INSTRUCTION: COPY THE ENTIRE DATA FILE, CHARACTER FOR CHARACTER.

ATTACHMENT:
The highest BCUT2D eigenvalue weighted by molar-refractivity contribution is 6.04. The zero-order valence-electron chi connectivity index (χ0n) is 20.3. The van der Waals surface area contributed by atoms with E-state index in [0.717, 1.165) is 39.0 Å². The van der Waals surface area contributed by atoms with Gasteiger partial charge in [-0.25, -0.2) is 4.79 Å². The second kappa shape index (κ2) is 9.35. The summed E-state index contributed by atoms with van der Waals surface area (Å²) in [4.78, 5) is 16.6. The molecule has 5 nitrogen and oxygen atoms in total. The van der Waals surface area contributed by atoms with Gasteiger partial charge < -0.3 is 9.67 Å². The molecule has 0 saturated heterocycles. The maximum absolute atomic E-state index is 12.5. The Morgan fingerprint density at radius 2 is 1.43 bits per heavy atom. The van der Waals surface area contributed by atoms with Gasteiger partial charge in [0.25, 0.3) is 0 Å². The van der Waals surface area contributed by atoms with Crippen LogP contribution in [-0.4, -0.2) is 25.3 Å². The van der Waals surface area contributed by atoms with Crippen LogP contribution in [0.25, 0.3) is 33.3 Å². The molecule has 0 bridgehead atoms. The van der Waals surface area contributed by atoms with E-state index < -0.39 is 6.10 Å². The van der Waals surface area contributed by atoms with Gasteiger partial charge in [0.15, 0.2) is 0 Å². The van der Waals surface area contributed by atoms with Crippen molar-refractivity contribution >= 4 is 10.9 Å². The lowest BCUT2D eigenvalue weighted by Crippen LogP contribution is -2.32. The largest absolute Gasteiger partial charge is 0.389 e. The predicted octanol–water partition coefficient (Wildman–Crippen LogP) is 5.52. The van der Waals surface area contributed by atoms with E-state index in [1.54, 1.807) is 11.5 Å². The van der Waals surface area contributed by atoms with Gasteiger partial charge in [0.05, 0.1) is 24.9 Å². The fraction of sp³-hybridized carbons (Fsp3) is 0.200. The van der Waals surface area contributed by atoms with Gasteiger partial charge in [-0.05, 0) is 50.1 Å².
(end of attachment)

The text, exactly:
The highest BCUT2D eigenvalue weighted by molar-refractivity contribution is 6.04. The zero-order valence-electron chi connectivity index (χ0n) is 20.3. The van der Waals surface area contributed by atoms with E-state index in [0.717, 1.165) is 39.0 Å². The van der Waals surface area contributed by atoms with Gasteiger partial charge in [-0.25, -0.2) is 4.79 Å². The second kappa shape index (κ2) is 9.35. The summed E-state index contributed by atoms with van der Waals surface area (Å²) in [4.78, 5) is 16.6. The molecule has 5 nitrogen and oxygen atoms in total. The van der Waals surface area contributed by atoms with Gasteiger partial charge < -0.3 is 9.67 Å². The molecule has 0 saturated heterocycles. The maximum absolute atomic E-state index is 12.5. The Morgan fingerprint density at radius 2 is 1.43 bits per heavy atom. The van der Waals surface area contributed by atoms with Gasteiger partial charge in [0.25, 0.3) is 0 Å². The van der Waals surface area contributed by atoms with Crippen LogP contribution in [-0.4, -0.2) is 25.3 Å². The van der Waals surface area contributed by atoms with Crippen LogP contribution in [0.25, 0.3) is 33.3 Å². The molecule has 0 bridgehead atoms. The van der Waals surface area contributed by atoms with E-state index < -0.39 is 6.10 Å². The van der Waals surface area contributed by atoms with Gasteiger partial charge in [0.15, 0.2) is 0 Å². The van der Waals surface area contributed by atoms with Crippen molar-refractivity contribution >= 4 is 10.9 Å². The lowest BCUT2D eigenvalue weighted by Crippen LogP contribution is -2.32. The largest absolute Gasteiger partial charge is 0.389 e. The predicted octanol–water partition coefficient (Wildman–Crippen LogP) is 5.52. The van der Waals surface area contributed by atoms with E-state index in [1.54, 1.807) is 11.5 Å². The van der Waals surface area contributed by atoms with Gasteiger partial charge in [0.05, 0.1) is 24.9 Å². The fraction of sp³-hybridized carbons (Fsp3) is 0.200. The van der Waals surface area contributed by atoms with Gasteiger partial charge in [-0.05, 0) is 50.1 Å².